This week, Ethereum’s most awaited Shanghai upgrade will be completed, enabling stakers to withdraw their ETH from the blockchain and essentially bringing to a close the network’s two-year transition to the proof of stake (P0S) consensus mechanism.
Ethereum began implementing the PoS model back in 2020, allowing users to stake their ETH to approve on-chain transactions and receive newly minted ETH in return. Data on Blockchain explorer Etherscan indicates that over $32 billion in ETH has been deposited in the Ethereum blockchain.
But these depositors are still not able to access their funds. However, the Shanghai upgrade, set to go live on April 12, is looking to change that.
So what does this update mean for the Ethereum network, the stakers, and the broader crypto industry?
What Shanghai Upgrade Mean for Stakers
Ethereum users who staked ETH through intermediaries such as Coinbase and Lido Finance won’t be required to do anything once the upgrade goes live besides waiting. Their staked ETH, along with the earned rewards, will be availed for withdrawal by those intermediaries on different dates after the successful completion of the Shanghai upgrade.
Lido Finance, the largest staking provider, announced last month that it will introduce withdrawal capability in June after conducting a series of safety checks and audits.
On the other hand, Coinbase has not given users of its staking service the exact date when it plans to start supporting staked ETH withdrawals. The company previously suggested that it might take several months.
As for Ethereum validators who staked directly on the blockchain may be able to withdraw within a few days. First, they will be required to provide a withdrawal address which most of them already submitted when depositing their ETH on the network.
Independent stakers can then go for full or partial withdrawal. Regarding partial withdrawal, validators will only receive rewards generated rather than the minimum 32 ETH they deposited to begin validating transactions. As for full withdrawal, the validators will receive their 32 ETH deposit and all the rewards earned, ending their role as validators.
What will Shanghai Upgrade Mean for the Ethereum Ecosystem?
While most individual stakers consider Shanghai a notable event, the upgrade won’t change how Ethereum users interact with the network.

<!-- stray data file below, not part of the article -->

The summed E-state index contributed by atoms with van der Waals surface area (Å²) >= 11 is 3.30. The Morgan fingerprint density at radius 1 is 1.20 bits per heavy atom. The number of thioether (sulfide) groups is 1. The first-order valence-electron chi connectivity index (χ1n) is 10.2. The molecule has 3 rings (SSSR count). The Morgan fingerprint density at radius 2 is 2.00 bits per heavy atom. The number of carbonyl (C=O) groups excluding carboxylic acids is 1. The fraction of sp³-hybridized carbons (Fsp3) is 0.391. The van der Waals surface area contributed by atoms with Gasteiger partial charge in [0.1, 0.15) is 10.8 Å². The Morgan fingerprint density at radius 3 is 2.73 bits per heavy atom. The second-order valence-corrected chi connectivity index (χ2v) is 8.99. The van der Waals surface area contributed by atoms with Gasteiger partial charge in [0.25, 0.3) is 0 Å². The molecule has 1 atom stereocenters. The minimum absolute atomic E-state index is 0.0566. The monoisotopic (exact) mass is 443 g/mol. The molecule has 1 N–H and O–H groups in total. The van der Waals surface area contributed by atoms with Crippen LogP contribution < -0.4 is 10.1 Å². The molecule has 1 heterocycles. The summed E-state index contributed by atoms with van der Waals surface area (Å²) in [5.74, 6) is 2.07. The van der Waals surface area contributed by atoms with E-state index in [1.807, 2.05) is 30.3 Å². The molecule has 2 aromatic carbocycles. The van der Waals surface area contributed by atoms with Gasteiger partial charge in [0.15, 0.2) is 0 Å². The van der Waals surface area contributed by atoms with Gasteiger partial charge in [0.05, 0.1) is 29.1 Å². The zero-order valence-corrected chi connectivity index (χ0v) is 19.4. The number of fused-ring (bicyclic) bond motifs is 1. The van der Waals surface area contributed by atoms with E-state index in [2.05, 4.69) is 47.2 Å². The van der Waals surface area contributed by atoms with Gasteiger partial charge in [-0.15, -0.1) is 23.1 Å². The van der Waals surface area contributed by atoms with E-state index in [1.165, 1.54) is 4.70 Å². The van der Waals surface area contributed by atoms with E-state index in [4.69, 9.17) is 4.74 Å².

Head of product at Ethereum layer-2 network Mantle, Jacon Cantele, has also said that Shanghai will not alter the economics of the Ethereum blockchain, arguing that many users have already been selling staked ETH for some time since most ETH gets staked through protocols that have liquid staking tokens such as Rocket Pool and Lido.
What Will Shanghai Mean for the Wider Crypto Industry?
While Shanghai does not appear to bring any significant changes to the Ethereum network, the upgrade will likely attract interest from various regulators, including the Securities and Exchange Commission (SEC).
Since the collapse of FTX last November, the United States regulators have been cracking down on crypto firms, and most recently, they have targeted those that offer staking services. Two months ago, The SEC ordered the crypto exchange Kraken to pay about $30 million for allegedly offering unlicensed staking services.
At the time, Kraken’s main competitor Coinbase argued that its staking service never determined what its users would earn, unlike Kraken, and therefore urged the SEC not to deem it a yield product. Nonetheless, the agency delivered a Wells Notice to Coinbase about a week ago, claiming that the company’s staking service is also an unregistered security. The notice means the SEC would soon level an enforcement action against the crypto exchange.
Meanwhile, since Ethereum transitioned to the PoS mechanism last year, SEC chairman Gary Gensler has constantly claimed that all PoS networks should be deemed securities because of their reward mechanisms.
Attorney Michael Selig says the SEC, which for a long time has described a ‘security’ as an investment made while relying on the efforts of others to generate profits, will likely use the Shanghai implementation as evidence that supposedly shows the Ethereum core developers honoring a securities arrangement between them and the ETH stakers.
That being said, whether the regulator would go after the second-largest blockchain after rolling out its Shanghai upgrade on Wednesday remains to be seen.